Capturing environmental issues in myriad frames

Capturing environmental issues in myriad frames

Habitat Photosphere Award

Four winners have been selected amongst hundreds of applicants for the maiden Habitat Photosphere award. They will create a body of work on the theme of sustainable development. A jury comprising practising and eminent photographers – Bandeep Singh, Parthiv Shah, Aditya Arya and Prabir Purkayastha, went through a rigorous procedure of debating and discussing each application to select the final winners. 

The four awardees —

Harikrishna Katragadda, Monica Tiwari, Shraddha Borawake and K R Sunil — will be mentored by these photographers. Each winner is also awarded a monetary grant of Rs 2 lakh. The award is part of a year-long photography festival titled Habitat Photosphere initiated by India Habitat Centre and is curated and conceptualised by art historian Alka Pande. 

These winners can utilise the prize money by spending on travel and research to produce a comprehensive body of work for their outdoor exhibition that will be displayed in December 2016.

The jurists were looking for “style, execution and concept” while selecting the finalists. 

According to Shah, who will be mentoring Katragadda, the role of the mentor will be to channelise the awardees thinking and energies on the broad theme of environmental damage, restoration and preservation.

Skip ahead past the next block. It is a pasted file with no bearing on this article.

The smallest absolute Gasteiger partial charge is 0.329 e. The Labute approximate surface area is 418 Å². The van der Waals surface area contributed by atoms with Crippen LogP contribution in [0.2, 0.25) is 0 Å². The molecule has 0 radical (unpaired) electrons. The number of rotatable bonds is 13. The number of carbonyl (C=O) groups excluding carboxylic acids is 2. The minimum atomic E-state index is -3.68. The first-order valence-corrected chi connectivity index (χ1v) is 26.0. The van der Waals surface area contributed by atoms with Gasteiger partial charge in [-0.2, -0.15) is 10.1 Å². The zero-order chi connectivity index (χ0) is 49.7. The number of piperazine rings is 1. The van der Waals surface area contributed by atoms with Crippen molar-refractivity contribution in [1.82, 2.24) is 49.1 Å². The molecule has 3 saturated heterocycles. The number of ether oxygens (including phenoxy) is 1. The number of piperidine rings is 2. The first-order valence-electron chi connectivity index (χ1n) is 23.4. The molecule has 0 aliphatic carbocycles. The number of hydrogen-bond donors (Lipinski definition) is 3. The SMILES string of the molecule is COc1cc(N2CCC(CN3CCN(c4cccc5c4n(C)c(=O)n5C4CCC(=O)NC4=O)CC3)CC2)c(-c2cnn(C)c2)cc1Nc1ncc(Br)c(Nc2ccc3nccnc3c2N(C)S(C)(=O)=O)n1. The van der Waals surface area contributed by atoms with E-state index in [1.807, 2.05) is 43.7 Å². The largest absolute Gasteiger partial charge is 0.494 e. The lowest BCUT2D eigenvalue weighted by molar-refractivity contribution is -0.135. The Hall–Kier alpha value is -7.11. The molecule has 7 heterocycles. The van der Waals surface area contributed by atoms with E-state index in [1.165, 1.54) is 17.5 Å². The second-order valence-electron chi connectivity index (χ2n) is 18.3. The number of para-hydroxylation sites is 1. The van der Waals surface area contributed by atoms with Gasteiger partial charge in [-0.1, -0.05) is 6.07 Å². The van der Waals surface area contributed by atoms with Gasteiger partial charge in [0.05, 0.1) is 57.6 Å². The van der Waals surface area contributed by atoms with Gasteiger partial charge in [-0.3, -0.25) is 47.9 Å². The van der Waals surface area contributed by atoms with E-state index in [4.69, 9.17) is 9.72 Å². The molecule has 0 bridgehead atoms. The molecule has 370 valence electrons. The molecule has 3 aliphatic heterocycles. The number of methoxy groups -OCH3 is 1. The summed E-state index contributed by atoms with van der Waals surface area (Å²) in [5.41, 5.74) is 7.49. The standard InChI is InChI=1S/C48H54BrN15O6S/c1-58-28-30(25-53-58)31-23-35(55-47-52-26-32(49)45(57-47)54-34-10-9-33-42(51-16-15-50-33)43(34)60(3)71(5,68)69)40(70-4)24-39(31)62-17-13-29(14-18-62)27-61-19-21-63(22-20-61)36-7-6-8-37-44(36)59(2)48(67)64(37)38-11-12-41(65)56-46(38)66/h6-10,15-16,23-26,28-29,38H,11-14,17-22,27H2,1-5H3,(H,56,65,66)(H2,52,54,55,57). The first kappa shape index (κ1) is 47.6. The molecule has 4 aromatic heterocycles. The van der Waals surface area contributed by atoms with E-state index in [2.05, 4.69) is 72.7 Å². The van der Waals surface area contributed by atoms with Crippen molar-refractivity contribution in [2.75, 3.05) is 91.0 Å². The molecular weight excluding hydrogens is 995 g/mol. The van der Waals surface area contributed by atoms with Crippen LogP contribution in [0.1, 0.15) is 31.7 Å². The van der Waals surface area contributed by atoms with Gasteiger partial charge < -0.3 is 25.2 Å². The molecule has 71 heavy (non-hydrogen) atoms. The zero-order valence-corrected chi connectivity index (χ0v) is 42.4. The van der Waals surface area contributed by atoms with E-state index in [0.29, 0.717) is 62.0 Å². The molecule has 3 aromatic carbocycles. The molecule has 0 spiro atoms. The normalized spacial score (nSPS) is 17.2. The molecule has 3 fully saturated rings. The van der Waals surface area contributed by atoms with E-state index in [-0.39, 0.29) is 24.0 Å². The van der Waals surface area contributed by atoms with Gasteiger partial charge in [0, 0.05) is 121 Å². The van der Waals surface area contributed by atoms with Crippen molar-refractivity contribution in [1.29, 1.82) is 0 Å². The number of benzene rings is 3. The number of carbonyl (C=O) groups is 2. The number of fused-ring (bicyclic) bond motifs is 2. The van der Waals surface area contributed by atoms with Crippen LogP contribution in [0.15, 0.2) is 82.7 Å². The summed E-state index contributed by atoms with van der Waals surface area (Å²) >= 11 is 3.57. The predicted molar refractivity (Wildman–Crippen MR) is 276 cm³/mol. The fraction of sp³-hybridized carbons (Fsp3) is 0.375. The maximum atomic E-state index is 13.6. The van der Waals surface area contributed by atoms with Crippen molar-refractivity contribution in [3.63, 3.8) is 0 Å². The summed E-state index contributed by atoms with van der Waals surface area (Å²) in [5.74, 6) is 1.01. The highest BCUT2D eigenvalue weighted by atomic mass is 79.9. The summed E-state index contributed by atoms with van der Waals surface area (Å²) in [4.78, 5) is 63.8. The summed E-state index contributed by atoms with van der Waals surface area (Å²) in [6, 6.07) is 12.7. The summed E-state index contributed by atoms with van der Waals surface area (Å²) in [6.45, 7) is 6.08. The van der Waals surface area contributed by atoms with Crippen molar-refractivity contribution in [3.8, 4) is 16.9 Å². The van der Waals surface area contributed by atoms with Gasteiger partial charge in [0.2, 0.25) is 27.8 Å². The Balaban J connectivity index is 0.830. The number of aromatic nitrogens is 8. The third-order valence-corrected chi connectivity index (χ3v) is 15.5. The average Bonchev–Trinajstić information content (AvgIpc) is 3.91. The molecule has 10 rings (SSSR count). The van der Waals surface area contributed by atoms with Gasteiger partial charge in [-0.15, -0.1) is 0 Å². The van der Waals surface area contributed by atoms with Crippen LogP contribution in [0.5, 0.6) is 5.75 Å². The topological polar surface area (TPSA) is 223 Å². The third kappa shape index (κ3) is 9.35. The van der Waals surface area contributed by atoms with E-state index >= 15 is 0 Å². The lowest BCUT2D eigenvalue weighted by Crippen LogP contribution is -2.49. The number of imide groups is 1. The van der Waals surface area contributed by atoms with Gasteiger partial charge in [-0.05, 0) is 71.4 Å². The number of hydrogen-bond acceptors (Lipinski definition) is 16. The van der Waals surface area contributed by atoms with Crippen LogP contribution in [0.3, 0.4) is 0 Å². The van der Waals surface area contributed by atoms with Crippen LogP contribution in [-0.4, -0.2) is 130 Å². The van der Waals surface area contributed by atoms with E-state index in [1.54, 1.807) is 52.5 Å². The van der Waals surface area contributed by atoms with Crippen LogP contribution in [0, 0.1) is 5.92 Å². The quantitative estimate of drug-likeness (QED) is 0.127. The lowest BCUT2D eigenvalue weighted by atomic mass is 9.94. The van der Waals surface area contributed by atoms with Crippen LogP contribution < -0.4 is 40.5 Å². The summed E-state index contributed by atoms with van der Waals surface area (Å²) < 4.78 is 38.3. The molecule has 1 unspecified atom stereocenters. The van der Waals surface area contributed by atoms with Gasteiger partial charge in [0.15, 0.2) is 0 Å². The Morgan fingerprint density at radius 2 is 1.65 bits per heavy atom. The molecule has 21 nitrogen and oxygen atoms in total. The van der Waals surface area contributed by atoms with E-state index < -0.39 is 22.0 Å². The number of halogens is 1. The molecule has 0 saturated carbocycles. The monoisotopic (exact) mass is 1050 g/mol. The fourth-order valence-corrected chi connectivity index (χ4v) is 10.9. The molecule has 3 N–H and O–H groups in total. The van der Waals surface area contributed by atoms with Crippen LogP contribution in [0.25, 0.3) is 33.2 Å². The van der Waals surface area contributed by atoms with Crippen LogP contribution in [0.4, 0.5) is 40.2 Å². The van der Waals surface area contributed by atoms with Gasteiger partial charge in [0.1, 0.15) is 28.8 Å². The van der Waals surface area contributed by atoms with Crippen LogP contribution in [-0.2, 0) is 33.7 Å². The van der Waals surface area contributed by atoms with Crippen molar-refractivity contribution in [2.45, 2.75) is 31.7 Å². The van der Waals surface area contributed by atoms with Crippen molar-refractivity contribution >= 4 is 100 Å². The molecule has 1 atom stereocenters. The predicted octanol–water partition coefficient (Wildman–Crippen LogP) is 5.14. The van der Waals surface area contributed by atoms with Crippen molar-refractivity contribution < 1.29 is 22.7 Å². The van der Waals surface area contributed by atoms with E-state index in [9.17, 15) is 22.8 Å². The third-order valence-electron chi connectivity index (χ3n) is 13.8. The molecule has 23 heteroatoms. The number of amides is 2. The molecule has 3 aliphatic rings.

“Beyond the award, this exposure would help in creating a long term commitment on using photography for environmental education and protection,” says Shah.

Purkayastha, who will be mentoring Borawake says, “We were impressed by the fact that Shraddha (Borawake) has gone beyond the visual language of photography and works in a transmedial way using it as a central point creating two and three dimensional works. We want to encourage new languages in photography through this festival and that is where she scored.”

Tiwari aims to document the lifestyle changes caused due to migration. “My project aims to focus on the challenging, uncertain, and heartbreaking journeys undertaken by the parents who migrate, and especially focusing on the children and the elderly who are left behind in their native lands.”

Borawake will be working on an installation-based project while Sunil aims to document the fast-disappearing ponds in various parts of Kerala.


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